Last weekend I joined The Lady Nelson in Hobart for a 3-day sail. The destination was Pedra Branca – a ‘white rock’ 16 nautical miles off the south coast of Tasmania. As we sailed down the Derwent River the sea unremarkable but during the night, when we the D’Entrecasteaux Channel, the wind and sea picked up.
Like most of the crew trying to grab some sleep, it was a near impossibility, and with a 3m swell rolling up from the SW and a 1-2m sea from the W, the replica colonial brig was tossed like a cork.
That morning dawn was slow to break. Curtains of ominous clouds gathered, as I thought about Pedra Branca, and visualized the striking images I had seen on the Web of this isolated and inhospitable island.
The Pedra Branca group lies at lat. 43 deg. 50 S and long.146 deg. 58 E. The largest island, Pedra Branca, was named by Abel Tasman in 1642. It is 270m long, 100m wide, and rises to 60m in height and covers 2 ha. In geographical terms, it is borderline between being classified as a rock, an islet or an island.
The smaller islands are Mewstone, Eddystone and Sidmouth Rocks. Over fifteen thousand years ago this group was part of the Tasmanian mainland and is listed as a World Heritage site. Three of the islands are composed of dolerite and sandstone which rise vertically from the ocean floor, but thousands of years of erosion have led to the formation of giant steps which rise to a height of 60 metres. The apparent white colouration is from guanno left by thousands of pairs of seabirds.
Sea conditions in this area can be treacherous and in 2002, a young research scientist was washed from the rocks by a freak wave despite having climbed to 45m above the sea. At the time the swell was recorded at almost 14m. And in 1973, a Japanese steel fishing vessel of 254 gross tons, hit the islet and sank within minutes. All but one of her 22 crew drowned.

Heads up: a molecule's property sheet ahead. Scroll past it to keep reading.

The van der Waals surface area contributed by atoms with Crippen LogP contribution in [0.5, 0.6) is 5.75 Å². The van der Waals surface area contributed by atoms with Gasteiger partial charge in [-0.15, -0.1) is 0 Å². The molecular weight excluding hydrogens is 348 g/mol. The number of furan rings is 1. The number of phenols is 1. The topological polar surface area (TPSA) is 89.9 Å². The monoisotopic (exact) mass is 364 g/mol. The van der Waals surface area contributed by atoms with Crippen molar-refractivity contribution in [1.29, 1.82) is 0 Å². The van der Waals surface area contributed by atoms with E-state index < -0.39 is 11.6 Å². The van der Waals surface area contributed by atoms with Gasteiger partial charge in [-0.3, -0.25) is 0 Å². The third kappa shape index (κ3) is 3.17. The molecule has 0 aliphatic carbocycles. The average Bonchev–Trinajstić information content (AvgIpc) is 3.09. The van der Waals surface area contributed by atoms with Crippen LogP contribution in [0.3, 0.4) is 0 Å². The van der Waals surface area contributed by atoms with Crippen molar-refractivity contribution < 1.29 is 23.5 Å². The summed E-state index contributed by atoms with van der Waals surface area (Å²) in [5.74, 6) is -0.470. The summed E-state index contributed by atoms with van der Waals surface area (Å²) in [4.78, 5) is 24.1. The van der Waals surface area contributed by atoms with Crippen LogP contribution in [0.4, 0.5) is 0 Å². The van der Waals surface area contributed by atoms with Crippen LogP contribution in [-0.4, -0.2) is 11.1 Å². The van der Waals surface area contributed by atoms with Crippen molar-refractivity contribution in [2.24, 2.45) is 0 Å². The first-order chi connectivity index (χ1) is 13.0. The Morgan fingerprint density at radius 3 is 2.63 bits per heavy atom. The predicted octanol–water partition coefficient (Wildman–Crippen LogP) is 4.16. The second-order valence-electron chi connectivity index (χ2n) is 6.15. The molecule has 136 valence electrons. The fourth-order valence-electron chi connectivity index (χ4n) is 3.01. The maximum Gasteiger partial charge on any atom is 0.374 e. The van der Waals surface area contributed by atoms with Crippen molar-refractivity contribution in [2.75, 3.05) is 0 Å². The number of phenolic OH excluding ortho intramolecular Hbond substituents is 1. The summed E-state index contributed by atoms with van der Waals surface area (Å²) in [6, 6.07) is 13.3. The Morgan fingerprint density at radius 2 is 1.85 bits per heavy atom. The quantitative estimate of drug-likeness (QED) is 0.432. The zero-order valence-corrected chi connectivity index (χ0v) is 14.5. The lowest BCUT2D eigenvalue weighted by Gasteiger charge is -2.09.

As the Lady Nelson was tossed about, I considered how the tiny colonial brig, had battled the waves on her voyages in the early 1800s. The seas we were experiencing were small compared to the near 14m swell running on that fateful day in 2003.
But the Southern Ocean can be a fickle body of water and at 7 nautical miles from the islands, the captain decided it was best to head back to the mainland.
Sitting at the stern and watching the following sea, I noted two angular grey smudges floating on the rippling horizon behind us. They appeared like a pair of ghost ships but I realised this was Pedra Branca and one of the other islands.
I may not have sailed around Pedra Branca, but at least I can say I have seen the island, albeit from a distance.
Pics: Dolerite cliffs at Cape Raoul + SW Tassie mainland + Pedra Branca courtesy of Jane Elek from the 2010 voyage which made it to the island